Striving for Excellence in Taqwa & Character

Posts tagged ‘friendship’

Open Up To The Possibilities

Open up to the possibilities

‘What are the possibilities presented by this situation?’

I remember I was once asked by a psychotherapist, ‘why was I so excited and looking forward to Ramadan?’. A month of no-eating! I thought, hmm … how do I answer such a question? Do I go into the features and ruling of fasting in Islam? What clever, intellectual explanation do I give?

Then  I decided on giving my personal reason, away from any fancy words and concepts.

My personal reason at the time was ‘connection’. Ramadan was a time when I felt more connected with myself and my soul. The times of Iftar when the whole family comes together to break their fast was time to connect with my family. The whole fasting and worship experience made me feel more connected to Allah.

While fasting the month of Ramadan is a pillar of Islam and has many cultural practices involved in it, it is a personal experience. You make of it what YOU make of it!

Here is where stories from the Quran can give us a glimpse of our person choice and attitude. They are gateways to change our attitude to open our hearts to the possibilities that Allah presents us through what we call life. Because life happens! An attitude change that could add so much to our lives and Ramadan is a fantastic time to practice it.   (more…)

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My Madrassa Years

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My Madrassa Years

I was passing by her classroom and heard her telling the students off. Like really telling them off for not revising, for not doing their homework. Telling them off for not appreciating the value of their religion and faith. For not having that pride that would make one strive and put in the effort.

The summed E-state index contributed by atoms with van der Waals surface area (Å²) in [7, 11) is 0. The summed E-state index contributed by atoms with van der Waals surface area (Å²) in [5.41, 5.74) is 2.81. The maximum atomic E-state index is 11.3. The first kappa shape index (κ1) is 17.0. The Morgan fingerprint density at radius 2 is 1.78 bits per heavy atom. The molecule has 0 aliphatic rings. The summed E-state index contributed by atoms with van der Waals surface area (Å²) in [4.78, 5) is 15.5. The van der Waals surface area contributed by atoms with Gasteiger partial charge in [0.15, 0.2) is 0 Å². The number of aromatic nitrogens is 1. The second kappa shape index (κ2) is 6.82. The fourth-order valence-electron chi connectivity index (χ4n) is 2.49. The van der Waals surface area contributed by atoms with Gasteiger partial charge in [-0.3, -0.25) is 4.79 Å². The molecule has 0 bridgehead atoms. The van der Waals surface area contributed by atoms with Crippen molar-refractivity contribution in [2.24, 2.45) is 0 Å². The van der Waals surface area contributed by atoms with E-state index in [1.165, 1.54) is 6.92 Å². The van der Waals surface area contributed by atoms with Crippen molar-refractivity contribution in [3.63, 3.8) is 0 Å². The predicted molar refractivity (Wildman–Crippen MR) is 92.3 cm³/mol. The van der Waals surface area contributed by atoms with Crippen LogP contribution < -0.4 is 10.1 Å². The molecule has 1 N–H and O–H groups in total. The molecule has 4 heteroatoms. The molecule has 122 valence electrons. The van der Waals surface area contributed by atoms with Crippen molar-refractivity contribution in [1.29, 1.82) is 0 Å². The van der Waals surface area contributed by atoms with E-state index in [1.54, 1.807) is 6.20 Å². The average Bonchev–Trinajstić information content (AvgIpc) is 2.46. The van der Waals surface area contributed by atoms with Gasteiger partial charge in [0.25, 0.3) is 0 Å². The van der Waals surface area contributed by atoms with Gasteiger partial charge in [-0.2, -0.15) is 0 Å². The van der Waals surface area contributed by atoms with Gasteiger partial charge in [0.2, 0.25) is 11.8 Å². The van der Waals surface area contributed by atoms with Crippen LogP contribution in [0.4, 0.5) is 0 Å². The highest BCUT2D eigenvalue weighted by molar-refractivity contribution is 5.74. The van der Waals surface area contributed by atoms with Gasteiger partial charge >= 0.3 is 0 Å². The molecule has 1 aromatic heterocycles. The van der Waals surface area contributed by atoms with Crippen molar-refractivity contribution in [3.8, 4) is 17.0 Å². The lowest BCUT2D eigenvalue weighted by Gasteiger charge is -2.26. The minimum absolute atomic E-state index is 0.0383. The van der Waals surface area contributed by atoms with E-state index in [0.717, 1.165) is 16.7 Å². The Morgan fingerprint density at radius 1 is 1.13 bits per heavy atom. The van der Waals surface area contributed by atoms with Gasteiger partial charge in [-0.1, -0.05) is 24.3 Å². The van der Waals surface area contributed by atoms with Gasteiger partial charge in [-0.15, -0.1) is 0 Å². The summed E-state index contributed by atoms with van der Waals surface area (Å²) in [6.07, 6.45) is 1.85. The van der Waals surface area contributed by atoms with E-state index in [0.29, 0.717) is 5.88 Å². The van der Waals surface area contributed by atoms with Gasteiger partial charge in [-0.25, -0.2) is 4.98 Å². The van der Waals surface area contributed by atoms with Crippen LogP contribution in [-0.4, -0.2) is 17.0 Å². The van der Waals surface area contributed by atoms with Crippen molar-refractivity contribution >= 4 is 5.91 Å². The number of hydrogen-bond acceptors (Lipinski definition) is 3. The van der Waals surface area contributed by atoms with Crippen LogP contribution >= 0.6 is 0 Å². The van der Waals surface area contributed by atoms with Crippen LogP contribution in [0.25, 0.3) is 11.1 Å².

I do not know the trigger for all of this but I have an inkling for how it managed to progress to projecting the future of the Ummah. In her words and the deep emotions they carried I heard myself. Once upon a time I was also a teacher of young people and teens. I had felt so much frustration in their indifference. In their attitude that came across as if they were doing me and their parents a favour by attending the school on the weekends. I on the other hand felt like it was their duty to attend. How else will they learn their deen?!

After what feels like a million years and many tough lessons I believe the frustration was coming from within me because of me.

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Escape The Bottomless Pit

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Aims and goals are curious things. They tell us that we want to do more and/or do better. A sort of sign that is pointing to our search for increase or betterment. I wonder, are these pursuits seeking to fill an empty space or adorn what is already wholesome?

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An invitation to closeness

Invitation card and roses

I came to revisit the topic of ‘waliul Allah’, translated to a close friend or ally of Allah, and thought it would be nice to have company… Welcome.

Allah tells us about his close friends or allies in verses 62-63 of surah Yunus: